War with ISIS: What Does Victory Look Like?

by Andrew Liepman and Philip Mudd
September 25, 2014

A pair of U.S. Air Force F-15E Strike Eagles fly over northern Iraq after conducting airstrikes against ISIL targets Sept. 23, 2014

Afghanistan, Pakistan, Somalia, Yemen, and now Syria and Iraq. The decade-plus duration of America's confrontation with al Qaedism offers lessons not only on how we battle extremist ideology but also how we should calibrate our expectations.

The traditional goal in warfare is simple: Defeat the adversary by destroying its will and capability to pose a threat. Force the adversary to capitulate.

With a nontraditional foe, it's not clear that we need to limit ourselves to traditional measures of victory. Containment could work.

We know by now that in no cases have the adversary's radical ideology been defeated. The most striking successes, such as Indonesia's evisceration of the Jemaah Islamiya organization and African forces' push against Al-Shabaab in Somalia, have only limited the reach of al Qaedism but failed to fully stem the flow of recruits to al Qaeda affiliates or squelch the ideology that underpins its festering.

The remainder of this commentary is available on cnn.com.

Andrew Liepman is senior policy analyst at the RAND Corporation and former deputy director of the National Counterterrorism Center. Philip Mudd is the former deputy director of the CIA's Counterterrorist Center.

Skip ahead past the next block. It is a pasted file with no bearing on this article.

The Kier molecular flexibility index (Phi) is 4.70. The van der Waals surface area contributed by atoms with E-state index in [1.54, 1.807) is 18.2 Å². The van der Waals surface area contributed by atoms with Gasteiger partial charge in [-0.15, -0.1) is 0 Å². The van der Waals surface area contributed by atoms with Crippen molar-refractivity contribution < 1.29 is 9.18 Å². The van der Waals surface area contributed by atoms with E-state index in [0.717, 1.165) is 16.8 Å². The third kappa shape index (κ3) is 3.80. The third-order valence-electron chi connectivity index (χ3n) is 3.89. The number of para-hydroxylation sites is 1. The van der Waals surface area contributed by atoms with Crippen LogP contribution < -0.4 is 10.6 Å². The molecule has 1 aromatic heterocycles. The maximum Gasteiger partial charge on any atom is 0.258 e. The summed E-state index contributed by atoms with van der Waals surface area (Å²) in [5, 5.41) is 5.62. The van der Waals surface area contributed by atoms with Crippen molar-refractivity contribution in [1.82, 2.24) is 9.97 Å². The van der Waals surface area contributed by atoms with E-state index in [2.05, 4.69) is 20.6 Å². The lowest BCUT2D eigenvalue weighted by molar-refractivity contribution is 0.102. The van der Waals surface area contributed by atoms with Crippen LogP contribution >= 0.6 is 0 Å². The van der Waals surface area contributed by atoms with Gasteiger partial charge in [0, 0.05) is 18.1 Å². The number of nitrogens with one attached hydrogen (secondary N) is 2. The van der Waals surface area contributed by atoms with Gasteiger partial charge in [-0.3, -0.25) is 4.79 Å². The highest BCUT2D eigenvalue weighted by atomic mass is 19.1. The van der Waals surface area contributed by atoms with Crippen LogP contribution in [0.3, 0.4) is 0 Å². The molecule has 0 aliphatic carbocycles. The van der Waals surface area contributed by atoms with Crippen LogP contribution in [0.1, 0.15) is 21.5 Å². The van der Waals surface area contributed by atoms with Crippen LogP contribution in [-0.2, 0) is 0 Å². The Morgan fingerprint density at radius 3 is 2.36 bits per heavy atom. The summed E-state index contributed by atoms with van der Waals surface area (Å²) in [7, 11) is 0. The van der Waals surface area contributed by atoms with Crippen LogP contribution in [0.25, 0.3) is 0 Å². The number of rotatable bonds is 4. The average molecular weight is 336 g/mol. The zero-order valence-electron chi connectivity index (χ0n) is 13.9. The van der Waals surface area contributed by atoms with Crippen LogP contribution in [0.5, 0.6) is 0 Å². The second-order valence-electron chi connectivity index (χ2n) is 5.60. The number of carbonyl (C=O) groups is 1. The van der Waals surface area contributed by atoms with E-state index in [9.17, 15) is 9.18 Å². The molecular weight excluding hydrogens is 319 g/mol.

This commentary originally appeared on CNN on September 25, 2014.

Losing the "Forgotten War" The U.S. Strategic Vacuum in Afghanistan, Pakistan, and Central Asia

SEP 25, 2014

The U.S. is now engaged in a major national debate over how to fight the Islamic State in Iraq and Syria. Afghanistan, however, has become the “forgotten war” at a time when the Taliban is making steady gains, civilian casualties are rising, there still is no clear U.S. plan, and its allies lack clear plans for any post-2014 aspect of transition. 

Afghanistan is also only part of the story. Pakistan is as critical to any meaningful definition of strategic success in the fighting as Afghanistan. Pakistan, however, is in political chaos, has rising tensions with India, has only made uncertain progress in its latest military campaign, and has made no progress in the mix of economic and educational reforms that are critical to a stable future. Few Americans see Pakistan as having been anything but the most reluctant ally since 9/11 and many see Pakistan’s ISI as part of the enemy.

U.S. forces have effectively left Central Asia, but the U.S. has not announced any strategy to deal with Central Asia in the future, or how to adjust to the growing tension with Russia.

The end result is that United States has failed to define meaningful future strategies for Afghanistan, Pakistan, and Central Asia. It is cutting its presence in Afghanistan so quickly that its Transition efforts may well fail, and it has no clear future strategy for Pakistan or Central Asia.

As a result, the Burke Chair is issuing a study that examines the overall mix of problems in U.S. strategy in Afghanistan, Pakistan, and the region. It suggests the best solution for the U.S. in dealing with the complex problems in Afghanistan, Pakistan, and Central Asia may be the simplest and most minimalist approach. No vital U.S. national security priorities are currently involved that require sustained, major U.S. intervention, and strategic triage indicates that other areas and problems have a higher priority.